Novel insights into T2D genetics have been provided by at least 6 GWA studies58 that identified 11 common variants in 11 genes as influencing the risk of T2D. Recently, the DIAGRAM consortium59 performed meta-analyses of 3 GWA scans for T2D comprising 10,128 individuals of European descent and ~2.2 million SNPs (a combination of measured and imputed SNPS), followed by replication in an independent sample, with an effective sample size of up to 53,975. At least 6 previously unknown loci with robust evidence for association were identified, highlighting the value of large consortia for complex disease genetics. However, none of the variants have, as yet, been implicated in CAD, although as noted above, the chromosome 9p21 loci for T2D and CAD are adjacent.
In the WTCCC study of 2,000 cases and 3,000 controls,8 no locus was noted to be significantly associated with hypertension. In the Framingham Heart Study, Levy et al.60 also did not find a significant association signal for blood pressure. The failure to find susceptibility/quantitative trait loci may be due to significant genetic and phenotypic heterogeneity for this phenotype, risk alleles that have very modest effect size, and rare variants might have an important role in blood pressure regulation.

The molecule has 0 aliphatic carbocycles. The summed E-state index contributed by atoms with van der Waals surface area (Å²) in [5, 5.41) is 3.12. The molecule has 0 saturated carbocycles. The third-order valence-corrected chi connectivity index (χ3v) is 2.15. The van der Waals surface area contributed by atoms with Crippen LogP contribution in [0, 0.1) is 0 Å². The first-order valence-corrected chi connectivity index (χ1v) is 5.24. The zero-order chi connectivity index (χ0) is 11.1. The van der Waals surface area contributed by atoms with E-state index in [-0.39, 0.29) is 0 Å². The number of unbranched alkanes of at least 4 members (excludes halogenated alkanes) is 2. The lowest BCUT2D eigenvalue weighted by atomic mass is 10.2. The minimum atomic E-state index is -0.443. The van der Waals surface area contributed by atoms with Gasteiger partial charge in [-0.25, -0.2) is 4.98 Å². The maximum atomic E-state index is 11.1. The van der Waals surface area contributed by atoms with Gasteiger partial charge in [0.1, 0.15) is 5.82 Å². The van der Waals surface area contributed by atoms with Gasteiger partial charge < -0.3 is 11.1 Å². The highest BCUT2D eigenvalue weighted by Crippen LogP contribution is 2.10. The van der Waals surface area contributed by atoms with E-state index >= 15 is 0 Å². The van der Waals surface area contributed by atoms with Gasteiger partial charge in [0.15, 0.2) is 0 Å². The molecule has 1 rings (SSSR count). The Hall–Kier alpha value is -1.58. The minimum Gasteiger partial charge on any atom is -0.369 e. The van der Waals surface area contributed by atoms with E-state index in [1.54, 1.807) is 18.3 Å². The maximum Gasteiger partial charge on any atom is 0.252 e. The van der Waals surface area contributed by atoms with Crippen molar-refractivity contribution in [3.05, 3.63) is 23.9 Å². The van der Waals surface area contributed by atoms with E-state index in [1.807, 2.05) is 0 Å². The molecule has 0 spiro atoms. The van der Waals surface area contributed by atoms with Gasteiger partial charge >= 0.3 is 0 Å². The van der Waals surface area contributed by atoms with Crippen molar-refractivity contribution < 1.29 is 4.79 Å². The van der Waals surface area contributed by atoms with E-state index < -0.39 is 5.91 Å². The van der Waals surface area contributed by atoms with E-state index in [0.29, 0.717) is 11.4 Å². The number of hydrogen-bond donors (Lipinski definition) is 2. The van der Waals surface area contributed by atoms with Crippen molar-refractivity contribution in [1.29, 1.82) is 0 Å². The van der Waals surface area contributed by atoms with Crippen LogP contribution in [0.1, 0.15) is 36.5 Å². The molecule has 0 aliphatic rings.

Several GWA studies10,15–17,37 have been performed to detect SNPs associated with interindividual variation in plasma lipids including levels of low-density lipoprotein (LDL) cholesterol, high-density lipoprotein (HDL) cholesterol, and triglycerides. These separate GWA reports have identified 8 novel genes/loci that contribute significantly to variations in lipid levels, including ANGPTL3, CELSR2/PSRC1/SORT1, GALNT2, GCKR, MLXIPL, MVK/MMAB, NCAN/CILP2/PBX4, and TRIB1. Excepting the loci near MVK/MMAB, all the newly identified loci were replicated in at least 2 GWA studies. In addition, 11 gene regions with prior evidence for association with lipid traits were confirmed in the 4 GWA studies.10,16,17,37 These genes are ABCA1, APOA1, APOB, APOE, CETP, HMGCR, LDLR, LIPC, LIPG, LPL, and PCSK9. Several SNPs within these genes have been shown to be associated with the corresponding lipid trait and most of the associated SNPs are located within intronic, regulatory, or intergenic regions, indicating the need for fine mapping to identify the true ‘causal’ variants. Some loci were associated with 2 lipid traits, such as APOB with LDL cholesterol and triglycerides, APOA1/C3/A4/A5 and LPL with HDL cholesterol and triglycerides, suggesting that these variants influence common metabolic pathways for certain lipid traits.